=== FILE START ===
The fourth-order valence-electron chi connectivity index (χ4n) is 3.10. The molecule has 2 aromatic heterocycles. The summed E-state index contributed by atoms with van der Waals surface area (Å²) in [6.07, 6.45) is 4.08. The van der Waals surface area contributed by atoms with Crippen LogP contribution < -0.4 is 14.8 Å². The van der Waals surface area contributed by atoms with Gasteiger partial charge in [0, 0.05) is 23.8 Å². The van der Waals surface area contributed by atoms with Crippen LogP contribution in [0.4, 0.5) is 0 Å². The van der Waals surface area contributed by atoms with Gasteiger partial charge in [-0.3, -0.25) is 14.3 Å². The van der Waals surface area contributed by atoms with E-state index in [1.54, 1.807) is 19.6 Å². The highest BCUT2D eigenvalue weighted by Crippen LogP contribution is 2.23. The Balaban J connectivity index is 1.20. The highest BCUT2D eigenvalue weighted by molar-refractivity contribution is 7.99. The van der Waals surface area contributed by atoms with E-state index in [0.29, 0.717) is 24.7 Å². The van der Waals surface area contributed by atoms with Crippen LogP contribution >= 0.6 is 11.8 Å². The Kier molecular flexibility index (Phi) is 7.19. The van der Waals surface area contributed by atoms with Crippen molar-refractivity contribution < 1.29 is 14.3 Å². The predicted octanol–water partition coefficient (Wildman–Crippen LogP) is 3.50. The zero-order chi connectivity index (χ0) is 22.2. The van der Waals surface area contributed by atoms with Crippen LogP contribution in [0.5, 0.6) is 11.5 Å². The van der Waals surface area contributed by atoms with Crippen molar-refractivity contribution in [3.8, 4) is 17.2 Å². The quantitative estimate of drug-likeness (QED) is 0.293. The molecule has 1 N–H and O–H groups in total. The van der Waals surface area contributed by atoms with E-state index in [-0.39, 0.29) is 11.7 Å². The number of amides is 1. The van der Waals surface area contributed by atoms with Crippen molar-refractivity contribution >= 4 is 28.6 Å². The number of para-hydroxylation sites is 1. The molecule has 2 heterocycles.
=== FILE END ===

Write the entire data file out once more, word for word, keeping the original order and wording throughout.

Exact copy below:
The fourth-order valence-electron chi connectivity index (χ4n) is 3.10. The molecule has 2 aromatic heterocycles. The summed E-state index contributed by atoms with van der Waals surface area (Å²) in [6.07, 6.45) is 4.08. The van der Waals surface area contributed by atoms with Crippen LogP contribution < -0.4 is 14.8 Å². The van der Waals surface area contributed by atoms with Gasteiger partial charge in [0, 0.05) is 23.8 Å². The van der Waals surface area contributed by atoms with Crippen LogP contribution in [0.4, 0.5) is 0 Å². The van der Waals surface area contributed by atoms with Gasteiger partial charge in [-0.3, -0.25) is 14.3 Å². The van der Waals surface area contributed by atoms with E-state index in [1.54, 1.807) is 19.6 Å². The highest BCUT2D eigenvalue weighted by Crippen LogP contribution is 2.23. The Balaban J connectivity index is 1.20. The highest BCUT2D eigenvalue weighted by molar-refractivity contribution is 7.99. The van der Waals surface area contributed by atoms with E-state index in [0.29, 0.717) is 24.7 Å². The van der Waals surface area contributed by atoms with Crippen LogP contribution >= 0.6 is 11.8 Å². The Kier molecular flexibility index (Phi) is 7.19. The van der Waals surface area contributed by atoms with Crippen molar-refractivity contribution < 1.29 is 14.3 Å². The predicted octanol–water partition coefficient (Wildman–Crippen LogP) is 3.50. The zero-order chi connectivity index (χ0) is 22.2. The van der Waals surface area contributed by atoms with Crippen LogP contribution in [0.5, 0.6) is 11.5 Å². The van der Waals surface area contributed by atoms with Crippen molar-refractivity contribution in [3.8, 4) is 17.2 Å². The quantitative estimate of drug-likeness (QED) is 0.293. The molecule has 1 N–H and O–H groups in total. The van der Waals surface area contributed by atoms with E-state index in [-0.39, 0.29) is 11.7 Å². The number of amides is 1. The van der Waals surface area contributed by atoms with Crippen molar-refractivity contribution >= 4 is 28.6 Å². The number of para-hydroxylation sites is 1. The molecule has 2 heterocycles.